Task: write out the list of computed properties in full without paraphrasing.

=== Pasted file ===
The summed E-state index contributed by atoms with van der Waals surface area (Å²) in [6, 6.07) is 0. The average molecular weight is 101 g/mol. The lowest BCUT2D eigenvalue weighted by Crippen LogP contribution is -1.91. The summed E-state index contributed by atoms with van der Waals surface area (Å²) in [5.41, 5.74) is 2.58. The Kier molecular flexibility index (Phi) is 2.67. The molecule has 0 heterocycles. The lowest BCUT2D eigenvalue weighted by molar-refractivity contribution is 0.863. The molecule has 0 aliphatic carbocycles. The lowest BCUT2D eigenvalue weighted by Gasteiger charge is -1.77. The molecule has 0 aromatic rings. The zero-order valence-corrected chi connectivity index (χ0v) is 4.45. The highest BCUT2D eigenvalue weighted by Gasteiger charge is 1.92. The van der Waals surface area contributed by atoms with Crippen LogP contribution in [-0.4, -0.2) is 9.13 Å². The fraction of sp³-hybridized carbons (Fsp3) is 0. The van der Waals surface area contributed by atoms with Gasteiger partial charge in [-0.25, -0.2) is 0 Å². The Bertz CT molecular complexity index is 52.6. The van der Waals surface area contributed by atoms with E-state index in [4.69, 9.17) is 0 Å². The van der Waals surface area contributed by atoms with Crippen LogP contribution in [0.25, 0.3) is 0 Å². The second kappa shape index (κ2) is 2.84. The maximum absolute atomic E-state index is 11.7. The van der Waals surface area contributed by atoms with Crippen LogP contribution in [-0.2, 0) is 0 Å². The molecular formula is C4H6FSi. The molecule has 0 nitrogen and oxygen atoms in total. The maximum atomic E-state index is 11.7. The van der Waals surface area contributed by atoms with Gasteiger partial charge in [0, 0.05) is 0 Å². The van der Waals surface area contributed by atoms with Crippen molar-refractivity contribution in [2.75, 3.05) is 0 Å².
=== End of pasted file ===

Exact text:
The summed E-state index contributed by atoms with van der Waals surface area (Å²) in [6, 6.07) is 0. The average molecular weight is 101 g/mol. The lowest BCUT2D eigenvalue weighted by Crippen LogP contribution is -1.91. The summed E-state index contributed by atoms with van der Waals surface area (Å²) in [5.41, 5.74) is 2.58. The Kier molecular flexibility index (Phi) is 2.67. The molecule has 0 heterocycles. The lowest BCUT2D eigenvalue weighted by molar-refractivity contribution is 0.863. The molecule has 0 aliphatic carbocycles. The lowest BCUT2D eigenvalue weighted by Gasteiger charge is -1.77. The molecule has 0 aromatic rings. The zero-order valence-corrected chi connectivity index (χ0v) is 4.45. The highest BCUT2D eigenvalue weighted by Gasteiger charge is 1.92. The van der Waals surface area contributed by atoms with Crippen LogP contribution in [-0.4, -0.2) is 9.13 Å². The fraction of sp³-hybridized carbons (Fsp3) is 0. The van der Waals surface area contributed by atoms with Gasteiger partial charge in [-0.25, -0.2) is 0 Å². The Bertz CT molecular complexity index is 52.6. The van der Waals surface area contributed by atoms with E-state index in [4.69, 9.17) is 0 Å². The van der Waals surface area contributed by atoms with Crippen LogP contribution in [0.25, 0.3) is 0 Å². The second kappa shape index (κ2) is 2.84. The maximum absolute atomic E-state index is 11.7. The van der Waals surface area contributed by atoms with Crippen LogP contribution in [-0.2, 0) is 0 Å². The molecular formula is C4H6FSi. The molecule has 0 nitrogen and oxygen atoms in total. The maximum atomic E-state index is 11.7. The van der Waals surface area contributed by atoms with Gasteiger partial charge in [0, 0.05) is 0 Å². The van der Waals surface area contributed by atoms with Crippen molar-refractivity contribution in [2.75, 3.05) is 0 Å².